Life after Cora goes on for Mayo as Leahy plots league final downfall for Dubs
Taking on the All-Ireland champions on their turf is a tricky challenge at the best of times, but for Peter Leahy's Mayo this Sunday's Lidl Ladies National Football League final will prove a doubly difficult task.
Firstly, the player widely regarded as the best ladies footballer of all time will be no more than a spectator in Parnell Park - Cora Staunton's future with the team is still uncertain since returning from her spell Down Under.
Earlier this week Leahy was criticised for an apparent lack of contact with the Mayo stalwart about returning for their summer campaign, a subject he wanted to set straight yesterday.
"There's no story there, me and Cora do contact each other," he said.
"We know where we stand. Cora is a pure and utter Mayo person. She's honouring the girls who have done the job to get to the league final. She doesn't want it to be about her, so after this weekend we'll sit down and everyone will know where we stand."
In her absence, Mayo have been getting on just fine - they ended Cork's six-in-a-row bid with a 1-20 to 3-12 semi-final victory in Birr last week. If anything, Staunton's absence has forced others to raise their game, and Leahy hopes his charges will be rewarded for that on Sunday.
"You're talking about the best player who ever played the game, but the reality is the girls who are there, the 32 who have taken part, have got us to a league final.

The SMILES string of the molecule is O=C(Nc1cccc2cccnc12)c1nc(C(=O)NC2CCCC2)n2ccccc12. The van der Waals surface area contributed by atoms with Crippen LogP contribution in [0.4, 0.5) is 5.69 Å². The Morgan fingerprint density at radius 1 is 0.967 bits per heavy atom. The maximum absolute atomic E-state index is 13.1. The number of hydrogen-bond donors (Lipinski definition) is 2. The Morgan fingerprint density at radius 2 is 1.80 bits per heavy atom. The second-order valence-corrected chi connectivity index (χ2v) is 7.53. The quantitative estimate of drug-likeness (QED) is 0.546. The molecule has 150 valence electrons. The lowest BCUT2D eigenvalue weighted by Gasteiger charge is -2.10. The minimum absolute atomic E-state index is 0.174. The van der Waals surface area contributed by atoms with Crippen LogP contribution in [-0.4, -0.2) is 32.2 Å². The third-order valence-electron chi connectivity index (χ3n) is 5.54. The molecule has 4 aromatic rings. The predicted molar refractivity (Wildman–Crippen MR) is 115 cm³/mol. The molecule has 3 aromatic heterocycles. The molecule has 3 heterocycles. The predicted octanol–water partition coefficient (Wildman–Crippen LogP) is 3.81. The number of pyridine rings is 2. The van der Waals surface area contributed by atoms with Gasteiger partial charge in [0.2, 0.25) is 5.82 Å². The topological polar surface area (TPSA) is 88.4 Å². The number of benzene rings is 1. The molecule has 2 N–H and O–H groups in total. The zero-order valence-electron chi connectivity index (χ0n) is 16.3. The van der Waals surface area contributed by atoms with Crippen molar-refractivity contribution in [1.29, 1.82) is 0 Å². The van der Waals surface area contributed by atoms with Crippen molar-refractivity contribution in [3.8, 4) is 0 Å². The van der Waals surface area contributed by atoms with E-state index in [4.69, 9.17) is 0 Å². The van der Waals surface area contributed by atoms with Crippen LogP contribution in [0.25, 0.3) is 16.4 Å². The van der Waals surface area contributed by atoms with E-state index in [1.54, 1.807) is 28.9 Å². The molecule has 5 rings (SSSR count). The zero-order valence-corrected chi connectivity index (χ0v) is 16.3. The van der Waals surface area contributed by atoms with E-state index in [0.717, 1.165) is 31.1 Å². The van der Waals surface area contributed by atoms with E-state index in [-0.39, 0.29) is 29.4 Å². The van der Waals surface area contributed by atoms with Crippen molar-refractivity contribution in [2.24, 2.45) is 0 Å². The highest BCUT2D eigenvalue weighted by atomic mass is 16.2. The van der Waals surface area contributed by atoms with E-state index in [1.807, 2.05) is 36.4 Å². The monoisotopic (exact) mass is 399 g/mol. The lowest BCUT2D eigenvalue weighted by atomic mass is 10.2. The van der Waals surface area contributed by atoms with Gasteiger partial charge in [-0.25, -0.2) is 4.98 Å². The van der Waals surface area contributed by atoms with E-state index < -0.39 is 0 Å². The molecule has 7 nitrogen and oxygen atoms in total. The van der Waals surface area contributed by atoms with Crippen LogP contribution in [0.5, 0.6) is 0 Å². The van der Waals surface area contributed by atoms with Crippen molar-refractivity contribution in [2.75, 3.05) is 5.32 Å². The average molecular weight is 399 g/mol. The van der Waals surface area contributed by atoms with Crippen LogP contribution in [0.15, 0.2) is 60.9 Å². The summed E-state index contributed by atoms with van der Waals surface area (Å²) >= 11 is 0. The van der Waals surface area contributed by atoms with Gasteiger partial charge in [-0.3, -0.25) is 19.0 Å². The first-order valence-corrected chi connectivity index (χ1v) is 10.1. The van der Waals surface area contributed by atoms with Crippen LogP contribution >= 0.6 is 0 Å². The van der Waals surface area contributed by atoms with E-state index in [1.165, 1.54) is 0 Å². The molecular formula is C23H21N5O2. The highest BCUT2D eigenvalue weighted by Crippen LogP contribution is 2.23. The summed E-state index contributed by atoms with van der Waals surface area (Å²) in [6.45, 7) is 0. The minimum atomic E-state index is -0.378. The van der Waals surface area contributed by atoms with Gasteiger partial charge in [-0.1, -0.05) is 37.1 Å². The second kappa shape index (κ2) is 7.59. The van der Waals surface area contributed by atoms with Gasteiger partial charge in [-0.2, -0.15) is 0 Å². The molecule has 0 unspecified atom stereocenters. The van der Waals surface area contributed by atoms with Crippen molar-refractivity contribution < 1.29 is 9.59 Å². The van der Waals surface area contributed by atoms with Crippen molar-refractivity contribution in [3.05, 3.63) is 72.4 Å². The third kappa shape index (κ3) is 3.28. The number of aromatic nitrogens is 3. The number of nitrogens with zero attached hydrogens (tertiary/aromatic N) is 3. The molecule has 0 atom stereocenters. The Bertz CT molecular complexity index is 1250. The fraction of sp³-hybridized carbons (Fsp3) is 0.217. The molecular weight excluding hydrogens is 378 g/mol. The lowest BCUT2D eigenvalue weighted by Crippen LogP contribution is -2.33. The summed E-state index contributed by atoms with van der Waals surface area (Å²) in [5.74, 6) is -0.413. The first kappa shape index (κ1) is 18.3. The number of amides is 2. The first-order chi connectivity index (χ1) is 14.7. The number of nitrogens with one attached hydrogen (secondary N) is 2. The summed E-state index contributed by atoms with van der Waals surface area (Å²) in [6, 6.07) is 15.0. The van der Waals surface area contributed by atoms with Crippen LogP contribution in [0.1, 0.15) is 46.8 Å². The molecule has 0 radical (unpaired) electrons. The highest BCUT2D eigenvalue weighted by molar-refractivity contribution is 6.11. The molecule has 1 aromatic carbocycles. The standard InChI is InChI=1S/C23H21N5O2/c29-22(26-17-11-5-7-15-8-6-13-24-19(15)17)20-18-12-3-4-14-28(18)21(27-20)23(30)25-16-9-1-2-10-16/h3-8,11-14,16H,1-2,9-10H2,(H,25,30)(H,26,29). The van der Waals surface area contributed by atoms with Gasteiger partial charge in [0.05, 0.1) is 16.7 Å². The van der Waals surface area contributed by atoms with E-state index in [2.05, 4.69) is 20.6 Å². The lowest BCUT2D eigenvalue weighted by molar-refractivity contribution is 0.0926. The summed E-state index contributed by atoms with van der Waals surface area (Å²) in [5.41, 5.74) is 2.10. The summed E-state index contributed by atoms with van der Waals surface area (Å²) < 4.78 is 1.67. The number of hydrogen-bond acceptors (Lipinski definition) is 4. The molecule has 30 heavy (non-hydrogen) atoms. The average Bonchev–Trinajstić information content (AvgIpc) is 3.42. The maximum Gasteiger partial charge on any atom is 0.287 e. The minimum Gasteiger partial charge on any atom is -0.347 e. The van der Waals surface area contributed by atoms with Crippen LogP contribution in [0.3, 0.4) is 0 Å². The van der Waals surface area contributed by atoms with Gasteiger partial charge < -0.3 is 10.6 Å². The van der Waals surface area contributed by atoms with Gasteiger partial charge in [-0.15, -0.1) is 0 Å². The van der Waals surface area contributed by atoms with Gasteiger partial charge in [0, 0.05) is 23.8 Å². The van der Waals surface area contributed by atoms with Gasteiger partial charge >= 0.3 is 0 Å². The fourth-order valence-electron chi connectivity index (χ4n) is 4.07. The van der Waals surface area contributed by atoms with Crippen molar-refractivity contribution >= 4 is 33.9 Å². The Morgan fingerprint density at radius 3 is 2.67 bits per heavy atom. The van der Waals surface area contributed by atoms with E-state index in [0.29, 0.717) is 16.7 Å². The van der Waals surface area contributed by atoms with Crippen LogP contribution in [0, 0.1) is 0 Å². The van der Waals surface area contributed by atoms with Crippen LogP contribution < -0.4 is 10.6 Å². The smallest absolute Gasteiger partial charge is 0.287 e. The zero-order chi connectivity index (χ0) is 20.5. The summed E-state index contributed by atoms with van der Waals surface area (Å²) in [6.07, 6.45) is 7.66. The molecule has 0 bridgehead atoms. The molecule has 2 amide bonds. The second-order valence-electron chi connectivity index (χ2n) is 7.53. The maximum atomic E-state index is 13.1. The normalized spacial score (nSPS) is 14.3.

"They need to be honoured and patted on the back, and hopefully at the end of Sunday we'll be saying, 'you're league champions'."
But it remains an evolving process - Leahy is still ironing out the kinks in Mayo's tackling, an area that cost them dearly in a 12-point drubbing by the Dubs in the All-Ireland final last September.
"We need 15 players on the field at all times, and Dublin are way ahead of us in that department," admits Leahy.
After his side displayed a vast array of attacking threats in recent games, he's hopeful of another free-flowing performance from them on Sunday.
"I don't like to keep people in a box. You need to express yourself and these girls are expressing themselves.
"No one gets given out to for taking a shot, and as long as everyone openly expresses themselves, that's the important thing."
Dublin will take to the field as heavy favourites, though questions abound about their form after a narrow escape in the semi-final against Galway where they trailed for 60 minutes before a last-minute goal from Nicole Owens gave them a one-point victory.
For captain Sinéad Aherne, a much better performance will be needed to take their first league crown on Sunday.
"They're coming in on an upward curve and we've been off the boil a little bit," she said.
"They've been putting up some big scores. We can't afford to give Mayo a head-start as we did against Galway and chase the game. Their forwards are strong so we have to keep it very tight."
They may be on top, for now, but Aherne knows that's a difficult place to stay.
"We're just above the pack as we finished last year but that counts for nothing now. Last year is done and dusted, we know we have to raise it. We'll have to be on top of our game to win."
Aherne got to know many of the Mayo players during the All-Star trip to Bangkok in March, though admits the friendships will be put aside this weekend.
"The competitive nature takes over when players get on the pitch together," she said.
"That's not going to count for much when Sunday comes."
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